More than a quarter of UK birds now of 'highest conservation concern'
More than a quarter of the UK’s 244 bird species are now of the ‘highest conservation concern’, according to Birds of Conservation Concern 4, a report compiled by a coalition of the UK’s leading bird conservation and monitoring organisations – including the RSPB (BirdLife in the UK).
This number (67) is higher than in the last assessment in 2009, where 52 species (21%) were on the Red List. The revised Red List now includes even more well-known birds, most of them first-timers, including the Curlew, Puffin, Kittiwake and Nightingale. They join other familiar species such as the Turtle Dove, Cuckoo and Starling. Two birds, including the Wryneck, have not been assessed because they no longer breed in the UK.
Most species were placed on the Red List because of their severe declines, having halved in numbers or range in the UK in recent decades. Others remain well below historical levels, or are considered under threat of global extinction.
“This update highlights the continued erosion of the UK’s wildlife. It is sobering that much-loved species such as Curlew, Puffin and Nightingale are now of highest conservation concern in the UK,” said Martin Harper, RSPB conservation director.
Birds of Conservation Concern 4 reviews the status of all regularly occurring birds in the UK, Channel Islands and Isle of Man. Each species was assessed against a set of objective criteria and placed on the Green, Amber or Red List – indicating an increasing level of conservation concern.
“We must remain optimistic. This latest assessment shows that when have diagnosed the problem, identified solutions, and when conservation action is targeted and adequately funded, we can bring species back from the brink,” Harper added.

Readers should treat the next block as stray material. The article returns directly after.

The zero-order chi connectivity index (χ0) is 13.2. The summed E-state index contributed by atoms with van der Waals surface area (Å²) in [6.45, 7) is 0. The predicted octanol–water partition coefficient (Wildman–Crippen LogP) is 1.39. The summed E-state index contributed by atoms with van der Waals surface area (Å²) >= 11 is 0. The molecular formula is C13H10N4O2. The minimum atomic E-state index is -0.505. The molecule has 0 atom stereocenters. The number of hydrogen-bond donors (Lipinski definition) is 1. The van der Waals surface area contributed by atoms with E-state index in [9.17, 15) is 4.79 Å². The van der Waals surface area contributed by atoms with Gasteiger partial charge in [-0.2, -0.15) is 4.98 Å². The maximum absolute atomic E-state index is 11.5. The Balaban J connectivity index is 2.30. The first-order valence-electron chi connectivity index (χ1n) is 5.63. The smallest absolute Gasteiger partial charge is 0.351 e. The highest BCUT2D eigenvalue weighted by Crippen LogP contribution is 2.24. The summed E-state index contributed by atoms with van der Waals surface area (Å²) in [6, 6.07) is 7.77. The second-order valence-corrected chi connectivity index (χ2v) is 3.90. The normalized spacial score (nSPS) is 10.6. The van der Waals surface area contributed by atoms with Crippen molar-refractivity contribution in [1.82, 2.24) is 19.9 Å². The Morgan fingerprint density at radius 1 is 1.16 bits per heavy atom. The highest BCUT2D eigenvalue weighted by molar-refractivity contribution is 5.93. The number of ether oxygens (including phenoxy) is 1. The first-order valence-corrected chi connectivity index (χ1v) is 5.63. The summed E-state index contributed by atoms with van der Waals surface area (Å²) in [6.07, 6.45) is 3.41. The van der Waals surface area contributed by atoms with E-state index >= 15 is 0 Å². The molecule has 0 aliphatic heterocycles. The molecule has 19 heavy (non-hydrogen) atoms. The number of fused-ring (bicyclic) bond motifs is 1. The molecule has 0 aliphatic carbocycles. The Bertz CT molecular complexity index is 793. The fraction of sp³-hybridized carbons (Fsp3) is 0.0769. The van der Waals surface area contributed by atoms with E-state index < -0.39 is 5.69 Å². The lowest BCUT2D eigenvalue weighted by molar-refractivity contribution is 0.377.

However, the 2015 assessment does contain some good news and demonstrates that targeted conservation action can make a real difference. Three species (Bittern, Nightjar and Dunlin) have been removed from the Red List and added to Amber thanks to a rise in numbers.
In 1997, Bitterns were heading towards a second extinction with only 11 booming males recorded in England. Thanks to efforts to improve its habitat and significant funding from two projects under the EU LIFE Programme, this year, 150 booming males were counted in England and Wales, more than at any time since the early 19th century. An additional 22 species, including the red kite and woodlark, have moved from the Amber to the Green list; meaning they are now of the lowest conservation concern.
“There’s good news and bad in this report. Though it’s easy to get disheartened by the worsening status of our bird populations, the key message is that if we have the knowledge and the support, we can turn fortunes around,” Richard Hearn, head of monitoring at Wildfowl and Wetlands Trust (WWT), one of the organisations collaborating on the report, said. “Birds of Conservation Concern brings together all the latest knowledge and helps us build the case for supporting conservation of the species most in need.”